Clinically significant findings identified that new graduate nurses who participated in a dedicated education unit during their senior year of nursing school reported feeling more comfortable and confident than new graduate nurses with traditional clinical experience communicating with physicians, delegating, making suggestions, organizing, and prioritizing, and that they would not harm a patient due to lack of knowledge and experience; however, less than half of both groups reported lacking comfort and confidence in these fundamental areas. This figure is available in color online (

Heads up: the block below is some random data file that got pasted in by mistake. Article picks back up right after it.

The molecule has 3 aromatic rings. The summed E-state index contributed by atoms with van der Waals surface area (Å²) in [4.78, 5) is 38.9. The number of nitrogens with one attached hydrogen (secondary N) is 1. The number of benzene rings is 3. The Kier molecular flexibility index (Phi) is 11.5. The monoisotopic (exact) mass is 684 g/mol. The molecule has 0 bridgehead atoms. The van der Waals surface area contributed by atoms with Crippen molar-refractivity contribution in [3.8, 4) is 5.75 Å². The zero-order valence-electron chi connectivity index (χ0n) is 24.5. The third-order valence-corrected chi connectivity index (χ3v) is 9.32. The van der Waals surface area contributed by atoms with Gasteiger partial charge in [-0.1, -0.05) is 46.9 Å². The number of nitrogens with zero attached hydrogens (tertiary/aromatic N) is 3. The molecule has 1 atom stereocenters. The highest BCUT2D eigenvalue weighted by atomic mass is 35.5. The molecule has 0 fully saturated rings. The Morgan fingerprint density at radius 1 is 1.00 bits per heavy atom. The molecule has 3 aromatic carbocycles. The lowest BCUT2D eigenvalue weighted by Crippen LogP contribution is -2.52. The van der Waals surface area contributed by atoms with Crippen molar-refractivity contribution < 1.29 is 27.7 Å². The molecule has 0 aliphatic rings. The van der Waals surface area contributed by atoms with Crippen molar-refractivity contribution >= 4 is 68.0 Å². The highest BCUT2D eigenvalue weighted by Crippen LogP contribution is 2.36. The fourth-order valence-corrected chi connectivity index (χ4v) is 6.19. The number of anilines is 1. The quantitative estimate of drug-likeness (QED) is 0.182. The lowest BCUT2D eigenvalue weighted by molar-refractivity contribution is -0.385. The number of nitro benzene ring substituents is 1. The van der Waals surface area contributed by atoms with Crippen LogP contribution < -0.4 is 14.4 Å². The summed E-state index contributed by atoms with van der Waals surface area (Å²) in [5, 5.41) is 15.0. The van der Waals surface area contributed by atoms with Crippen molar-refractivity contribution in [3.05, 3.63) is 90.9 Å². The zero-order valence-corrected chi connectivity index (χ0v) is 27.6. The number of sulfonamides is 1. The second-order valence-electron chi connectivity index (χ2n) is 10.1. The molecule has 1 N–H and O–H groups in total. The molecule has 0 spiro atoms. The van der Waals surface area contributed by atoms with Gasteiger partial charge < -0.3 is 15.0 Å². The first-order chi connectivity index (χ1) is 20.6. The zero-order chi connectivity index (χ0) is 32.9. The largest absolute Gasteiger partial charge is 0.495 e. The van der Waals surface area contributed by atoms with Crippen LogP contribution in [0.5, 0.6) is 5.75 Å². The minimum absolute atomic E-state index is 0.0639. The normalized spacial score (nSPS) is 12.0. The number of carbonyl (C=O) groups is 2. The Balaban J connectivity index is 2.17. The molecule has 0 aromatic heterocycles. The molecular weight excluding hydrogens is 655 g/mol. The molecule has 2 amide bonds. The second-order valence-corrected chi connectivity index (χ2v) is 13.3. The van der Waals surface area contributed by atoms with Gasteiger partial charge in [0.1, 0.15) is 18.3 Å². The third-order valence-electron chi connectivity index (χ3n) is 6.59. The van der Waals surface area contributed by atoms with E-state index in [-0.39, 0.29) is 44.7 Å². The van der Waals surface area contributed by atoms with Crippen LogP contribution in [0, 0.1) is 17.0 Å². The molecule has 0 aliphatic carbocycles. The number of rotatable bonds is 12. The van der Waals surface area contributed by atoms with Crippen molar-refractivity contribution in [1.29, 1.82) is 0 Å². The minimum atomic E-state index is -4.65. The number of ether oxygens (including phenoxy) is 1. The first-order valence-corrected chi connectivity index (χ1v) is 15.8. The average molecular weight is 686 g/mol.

Qualitative Data From NGNs